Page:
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29 March 201508:10

The 5 Key Match-Ups that will decide the #cwc15 Final

The final CWC game will have mouth-watering clashes between star players

The 5 Key Match-Ups that will decide the #cwc15 Final - Cricket News

Will Daniel Vettori trump Steve Smith in the 2015 World Cup final?

The battle for one-day cricket’s greatest prize has come down to a show down between trans-Tasman rivals Australia and New Zealand.

The tournament co-hosts played out a thrilled when they met in Auckland earlier in the tournament, with the Black Caps inching home by one wicket.

The final, played on Australia’s home turf at the Melbourne Cricket Ground, could go either way and will rest on the performances of these players.

Trent Boult v David Warner

Trent Boult has been a revelation for the Black Cups throughout the tournament. His opening combination with Tim Southee has struck fear into the hearts of the world’s best batsmen and they will hold the key to early wickets for New Zealand.

Boult has taken 21 wickets at 15.76, including 5-27 against Australia and 4-44 against West Indies, and kept a tidy economy rate of 4.41.

His 2-53 against South Africa in the semi-final included the key wickets of Hashim Amla and Quinton de Kock.

He will be targeting the wicket of David Warner. With 300 runs at 50, Warner has been Australia’s third-most productive batsman and was at his best in Perth against Afghanistan when he powered his way to 178 off 133 balls.

Warner’s World Cup output has been mixed. Against England, he scored 22, before being dismissed for 34 against New Zealand.
He rounded out the group stage with nine against Sri Lanka and 21no against Scotland, before reaching 24 in the quarter-final. Warner was an early scalp for India in the semi-final, out for 12.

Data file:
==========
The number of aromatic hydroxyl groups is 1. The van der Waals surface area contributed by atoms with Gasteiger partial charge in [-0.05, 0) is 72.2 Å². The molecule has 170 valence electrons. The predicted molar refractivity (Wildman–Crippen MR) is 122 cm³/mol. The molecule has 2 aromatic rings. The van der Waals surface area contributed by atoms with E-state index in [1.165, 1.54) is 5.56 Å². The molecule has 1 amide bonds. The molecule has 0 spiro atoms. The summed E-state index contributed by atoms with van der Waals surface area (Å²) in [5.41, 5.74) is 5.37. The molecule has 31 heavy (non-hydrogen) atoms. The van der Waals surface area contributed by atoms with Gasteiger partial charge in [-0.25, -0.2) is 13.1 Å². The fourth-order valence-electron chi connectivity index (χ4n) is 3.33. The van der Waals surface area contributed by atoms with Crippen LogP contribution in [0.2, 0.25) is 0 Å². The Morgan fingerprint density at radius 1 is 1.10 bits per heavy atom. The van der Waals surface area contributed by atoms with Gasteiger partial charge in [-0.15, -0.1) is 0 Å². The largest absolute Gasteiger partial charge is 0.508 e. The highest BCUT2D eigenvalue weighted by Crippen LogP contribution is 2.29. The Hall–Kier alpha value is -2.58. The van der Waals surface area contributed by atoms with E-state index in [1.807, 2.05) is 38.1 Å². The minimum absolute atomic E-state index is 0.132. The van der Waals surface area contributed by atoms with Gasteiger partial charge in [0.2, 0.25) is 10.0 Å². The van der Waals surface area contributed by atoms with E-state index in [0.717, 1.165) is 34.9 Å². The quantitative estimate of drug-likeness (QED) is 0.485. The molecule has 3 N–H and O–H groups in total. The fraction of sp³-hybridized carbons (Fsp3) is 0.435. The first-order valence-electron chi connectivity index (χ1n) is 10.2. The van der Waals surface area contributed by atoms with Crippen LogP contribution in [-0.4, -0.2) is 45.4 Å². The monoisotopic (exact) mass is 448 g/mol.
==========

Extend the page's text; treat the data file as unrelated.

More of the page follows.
Daniel Vettori v Steve Smith

Having returned to the New Zealand ODI team after a break, Daniel Vettori has been brilliant for the Black Caps throughout the tournament.

Backing up the opening bowling partnership of Tim Southee and Trent Boult, Vettori has claimed 15 wickets in seven matches at an economy rate of 3.98.

Vettori was exceptional at Eden Park against Australia, brought on by skipper Brendon McCullum to halt the flow of Australia’s top order and executing the job with aplomb while also snaring the key scalps of Shane Watson and Steve Smith.

His best figures for the tournament were 4-18 off 10 over at an economy rate of 1.80 against Afghanistan.

His spin will be put to the test in the final however, with Australia’s man of the moment Steve Smith known for his skill playing a turning ball.

Smith’s semi-final century added another chapter to a brilliant summer and he leads the runs tally for Australia with 346 from six knocks at 57.66.

His World Cup has featured three fifties and a century, including a crucial 65 against Pakistan in the quarter-final before his 105 in the semi-final.

Brendon McCullum v Mitchell Starc

The Black Caps skipper has stated he will not stray from his aggressive game plan, so expect fireworks when Brendon McCullum strides to the crease.